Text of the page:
“Nobody hopped into a wardrobe to find Narnia; they hopped in, thinking it was just a wardrobe. They didn't climb up the Faraway Tree, knowing it was a Faraway Tree; they thought it was just a really big tree. Harry Potter thought he was a normal boy; Mary Poppins was supposed to be a regular nanny. It's the first and only rule. Magic comes when you're not looking for it.”
“I didn't need to transform after all.
My name is Harriet Manners and I am a geek.
And maybe that's not so bad after all.”
“Nobody really metamorphoses. Cinderella is always Cinderella, just in a nicer dress. The Ugly Duckling was always a swan, just a smaller version. And I bet the tadpole and the caterpillar still feel the same, even when they're jumping and flying, swimming and floating.
Just like I am now.”
“My name," I tell Wilbur in the most dignified voice I can find, "Was inspired by Harriet Quimby, the first female American pilot and the first woman ever to cross the Channel in an aeroplane. My mother chose it to represent freedom and bravery and independence, and she gave it to me just before she died."
There's a short pause while Wilbur looks appropriately moved. Then Dad says, "Who told you that?"
"Well, it's not true at all. You were named after Harriet the tortoise, the second longest living tortoise in the world."
There's a silence while I stare at Dad and Annabel puts her head in her hands so abruptly that the pen starts to leak into her collar. "Richard," she moans quietly.
"A tortoise?" I repeat in dismay. "I'm named after a tortoise? What the hell is a tortoise supposed to represent?"
“You need to stop caring what people who don't matter think of you. Be who you are and let everybody else be who they are. Differences are a good thing.”
“Oh." Dad frowns. "Why hasn't Annabel been teaching you how to walk in heels? I thought we had an agreement: I teach you how to be cool and she trains you how to be a girl."
I stare at him in silence. This explains so much.”
“Your daughter is adorable. I've never seen such an alien duck in my entire life.”
“She's....having an affair with a strawberry jam manufacturer?”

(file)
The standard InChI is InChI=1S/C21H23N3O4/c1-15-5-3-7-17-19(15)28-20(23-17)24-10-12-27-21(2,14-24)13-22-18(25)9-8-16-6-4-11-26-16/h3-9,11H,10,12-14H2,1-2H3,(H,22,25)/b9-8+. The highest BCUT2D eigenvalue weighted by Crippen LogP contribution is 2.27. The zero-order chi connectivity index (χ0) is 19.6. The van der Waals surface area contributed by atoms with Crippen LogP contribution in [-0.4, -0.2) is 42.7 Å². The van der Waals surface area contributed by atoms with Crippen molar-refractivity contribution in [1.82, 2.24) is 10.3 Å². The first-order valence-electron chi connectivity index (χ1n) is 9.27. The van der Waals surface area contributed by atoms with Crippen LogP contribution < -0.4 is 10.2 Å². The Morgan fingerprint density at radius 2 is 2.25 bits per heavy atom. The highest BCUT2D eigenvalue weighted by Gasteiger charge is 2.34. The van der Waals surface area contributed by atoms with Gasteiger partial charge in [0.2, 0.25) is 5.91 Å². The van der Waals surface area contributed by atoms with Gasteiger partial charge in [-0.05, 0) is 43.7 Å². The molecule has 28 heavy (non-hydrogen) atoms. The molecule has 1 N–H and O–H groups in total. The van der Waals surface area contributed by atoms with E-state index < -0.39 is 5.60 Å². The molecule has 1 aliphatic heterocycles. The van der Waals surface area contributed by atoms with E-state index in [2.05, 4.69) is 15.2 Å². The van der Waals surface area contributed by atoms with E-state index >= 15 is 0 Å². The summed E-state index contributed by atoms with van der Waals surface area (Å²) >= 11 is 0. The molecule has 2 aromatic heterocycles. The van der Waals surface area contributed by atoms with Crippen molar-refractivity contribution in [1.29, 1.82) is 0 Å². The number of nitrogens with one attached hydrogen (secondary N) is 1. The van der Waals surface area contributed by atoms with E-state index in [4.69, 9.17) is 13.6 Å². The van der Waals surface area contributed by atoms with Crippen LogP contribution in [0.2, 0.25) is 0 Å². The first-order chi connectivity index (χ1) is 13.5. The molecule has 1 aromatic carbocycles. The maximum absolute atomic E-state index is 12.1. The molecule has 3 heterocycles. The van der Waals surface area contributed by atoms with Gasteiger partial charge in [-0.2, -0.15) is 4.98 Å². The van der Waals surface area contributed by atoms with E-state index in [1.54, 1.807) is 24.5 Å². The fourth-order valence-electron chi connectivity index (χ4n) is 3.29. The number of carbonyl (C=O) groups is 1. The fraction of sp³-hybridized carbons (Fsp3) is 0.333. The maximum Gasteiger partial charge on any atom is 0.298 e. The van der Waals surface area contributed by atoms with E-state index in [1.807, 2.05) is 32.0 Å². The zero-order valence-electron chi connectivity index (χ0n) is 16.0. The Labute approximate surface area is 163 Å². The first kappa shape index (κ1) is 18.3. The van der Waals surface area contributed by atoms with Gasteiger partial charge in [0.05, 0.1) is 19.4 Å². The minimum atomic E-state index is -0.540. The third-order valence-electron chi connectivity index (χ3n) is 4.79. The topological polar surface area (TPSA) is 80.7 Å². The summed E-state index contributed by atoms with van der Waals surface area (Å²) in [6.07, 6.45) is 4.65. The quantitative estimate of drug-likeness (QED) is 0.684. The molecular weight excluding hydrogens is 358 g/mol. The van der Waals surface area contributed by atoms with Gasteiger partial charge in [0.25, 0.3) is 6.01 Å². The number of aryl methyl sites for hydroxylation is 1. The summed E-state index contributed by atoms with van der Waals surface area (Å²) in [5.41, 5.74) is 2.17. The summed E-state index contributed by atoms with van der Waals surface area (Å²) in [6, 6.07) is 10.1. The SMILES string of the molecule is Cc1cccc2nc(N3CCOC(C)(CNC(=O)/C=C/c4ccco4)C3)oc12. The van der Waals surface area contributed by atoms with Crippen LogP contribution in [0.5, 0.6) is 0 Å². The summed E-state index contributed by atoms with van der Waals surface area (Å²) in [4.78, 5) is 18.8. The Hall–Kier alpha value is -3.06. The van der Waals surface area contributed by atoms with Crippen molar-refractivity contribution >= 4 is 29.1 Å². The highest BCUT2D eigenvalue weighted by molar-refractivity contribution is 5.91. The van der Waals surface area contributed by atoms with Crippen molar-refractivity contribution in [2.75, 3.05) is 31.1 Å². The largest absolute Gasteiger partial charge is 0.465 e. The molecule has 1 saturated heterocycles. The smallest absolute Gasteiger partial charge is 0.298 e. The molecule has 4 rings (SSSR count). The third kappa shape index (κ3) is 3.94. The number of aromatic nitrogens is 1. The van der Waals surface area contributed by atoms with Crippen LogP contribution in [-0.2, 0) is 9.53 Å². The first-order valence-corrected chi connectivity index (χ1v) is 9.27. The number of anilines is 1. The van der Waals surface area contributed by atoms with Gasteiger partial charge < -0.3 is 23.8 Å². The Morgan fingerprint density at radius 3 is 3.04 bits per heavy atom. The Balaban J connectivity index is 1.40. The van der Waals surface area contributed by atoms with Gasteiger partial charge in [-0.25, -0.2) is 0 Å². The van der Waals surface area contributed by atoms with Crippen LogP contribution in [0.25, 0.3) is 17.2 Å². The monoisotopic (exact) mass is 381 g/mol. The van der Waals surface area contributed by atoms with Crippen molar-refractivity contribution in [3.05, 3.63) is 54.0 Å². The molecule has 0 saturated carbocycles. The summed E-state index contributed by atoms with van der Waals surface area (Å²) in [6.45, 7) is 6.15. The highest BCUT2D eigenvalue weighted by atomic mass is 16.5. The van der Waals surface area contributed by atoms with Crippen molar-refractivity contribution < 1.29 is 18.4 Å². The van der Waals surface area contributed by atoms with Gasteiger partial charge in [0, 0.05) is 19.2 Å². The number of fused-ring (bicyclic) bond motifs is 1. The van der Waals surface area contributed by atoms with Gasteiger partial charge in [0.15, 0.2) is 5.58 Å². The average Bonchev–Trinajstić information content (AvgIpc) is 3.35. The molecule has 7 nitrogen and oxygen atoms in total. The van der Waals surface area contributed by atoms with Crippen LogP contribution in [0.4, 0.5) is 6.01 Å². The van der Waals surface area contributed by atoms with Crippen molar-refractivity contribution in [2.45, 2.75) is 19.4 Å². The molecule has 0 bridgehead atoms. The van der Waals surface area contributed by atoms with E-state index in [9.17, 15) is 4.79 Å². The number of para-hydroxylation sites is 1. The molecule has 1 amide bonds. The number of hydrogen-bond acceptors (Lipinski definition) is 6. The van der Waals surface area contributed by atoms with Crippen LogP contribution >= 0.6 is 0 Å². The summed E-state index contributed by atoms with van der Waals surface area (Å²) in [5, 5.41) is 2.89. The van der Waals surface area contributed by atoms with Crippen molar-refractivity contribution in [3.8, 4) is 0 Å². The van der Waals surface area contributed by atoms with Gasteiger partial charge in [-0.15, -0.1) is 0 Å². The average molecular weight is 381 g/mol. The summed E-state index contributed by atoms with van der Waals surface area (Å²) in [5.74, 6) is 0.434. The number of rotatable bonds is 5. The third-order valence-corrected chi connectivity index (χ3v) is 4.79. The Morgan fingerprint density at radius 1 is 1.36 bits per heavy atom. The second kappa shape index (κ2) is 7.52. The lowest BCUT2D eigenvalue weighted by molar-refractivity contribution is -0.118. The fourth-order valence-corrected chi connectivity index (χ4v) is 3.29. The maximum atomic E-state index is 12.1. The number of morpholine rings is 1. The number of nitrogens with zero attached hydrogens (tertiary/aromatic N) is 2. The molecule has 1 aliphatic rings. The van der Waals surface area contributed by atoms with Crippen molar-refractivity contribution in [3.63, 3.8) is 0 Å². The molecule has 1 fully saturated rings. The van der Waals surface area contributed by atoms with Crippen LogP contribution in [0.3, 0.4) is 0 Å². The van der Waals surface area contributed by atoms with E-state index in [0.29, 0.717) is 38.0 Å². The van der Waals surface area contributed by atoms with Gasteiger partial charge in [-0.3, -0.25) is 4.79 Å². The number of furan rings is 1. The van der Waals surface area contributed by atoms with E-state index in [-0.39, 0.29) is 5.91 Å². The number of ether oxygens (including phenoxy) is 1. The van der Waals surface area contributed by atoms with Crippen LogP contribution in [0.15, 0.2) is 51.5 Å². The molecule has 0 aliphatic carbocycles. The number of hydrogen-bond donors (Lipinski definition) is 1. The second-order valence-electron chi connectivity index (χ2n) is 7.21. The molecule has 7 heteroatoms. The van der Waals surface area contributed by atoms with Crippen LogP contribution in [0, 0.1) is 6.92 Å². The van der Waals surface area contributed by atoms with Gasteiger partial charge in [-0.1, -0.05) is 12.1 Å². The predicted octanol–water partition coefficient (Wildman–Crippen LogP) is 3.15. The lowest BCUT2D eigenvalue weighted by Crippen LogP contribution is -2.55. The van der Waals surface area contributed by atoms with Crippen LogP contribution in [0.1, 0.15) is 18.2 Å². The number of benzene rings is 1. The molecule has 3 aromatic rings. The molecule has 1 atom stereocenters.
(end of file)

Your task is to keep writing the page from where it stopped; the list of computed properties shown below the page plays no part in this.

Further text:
“Tortoises are incredible creatures," Dad says earnestly. "What they lack in elegance and beauty they more than make up for in the ability to curl up and defend themselves from predators."
"What, like me?”
“Have you been sniffing glitter again?”
“...Our stories are drive by who we are and what we do, and not by the events that happens to us.”
“We don't have time for all this adorable Darcy and Lizzie tension, Kitten-cheeks.”
“I came to get you. I knew you'd freak out."
"But..." My head still feels like a helium balloon. "Why?"
Nick looks blank. "Because you always freak out."
I shake my head. My voice feels like I've swallowed it. "I mean, why do you care if I freak out?"
There's a long silence.
"Well," Wilbur finally bursts, "I can take a shot in the dark, if you want."
"Seriously," Nick snaps, making his fingers into a gun shape. "I'm going to take a shot in the dark in a minute and it will make contact."
Wilbur looks charmed. "Isn't he adorable?" he says fondly. "My duty as Fairy Godmother is complete, anyhoo, and I believe it's time to spread my magic dust elsewhere. So many pumpkins after all; so little time.”
“Nick? Any idea?"
Nick coughs too. "Nope. No idea at all."
Wilbur gives him a stern look. "So what was the point in doing all the Jane Austen stuff if she doesn't know about it, Poodle-bottom?”
“Gary nips my finger and starts clawing his way up my shoulder, hissing like an angry kettle. It's just not natural for something so cute and fluffy to be so nasty.
I look at Nick in distress. "Why is he spitting at me?"
"Maybe he thinks he's a llama.”
“Well?" Nat says after a few seconds. "I'm surprised you're here again, Harriet. I thought you'd be busy auditioning for A Midsummer Night's Dream."
I blink a few times in surprise. "No. I'm not."
"You should be. I heard they're looking for an ass."
Oh. Now why can't I think of quips like that when I need them?”
“She's probably so mesmerized by her own beauty she can't move away from the mirror," I hear Wilbur stage-whisper. "It's why I'm always late." Then he knocks on the door as well. "Look away from the reflection, baby," he shouts through the wood. "Just look away and the spell will be broken.”
“The rest of my Thursday can be summarised thus:
- Nat tells me to bite her.
- I don't.
- I am forced to sit next to Toby for the entire two-and-a-half-hour return coach journey.
- He tells me that water is not blue because it reflects the sky, but actually because the molecular structure of the water itself reflects the colour blue and therefore our art teacher is wrong and the authorities should be alerted.
- I pull my jumper over my head.
- I stay under my jumper for the next two hours.”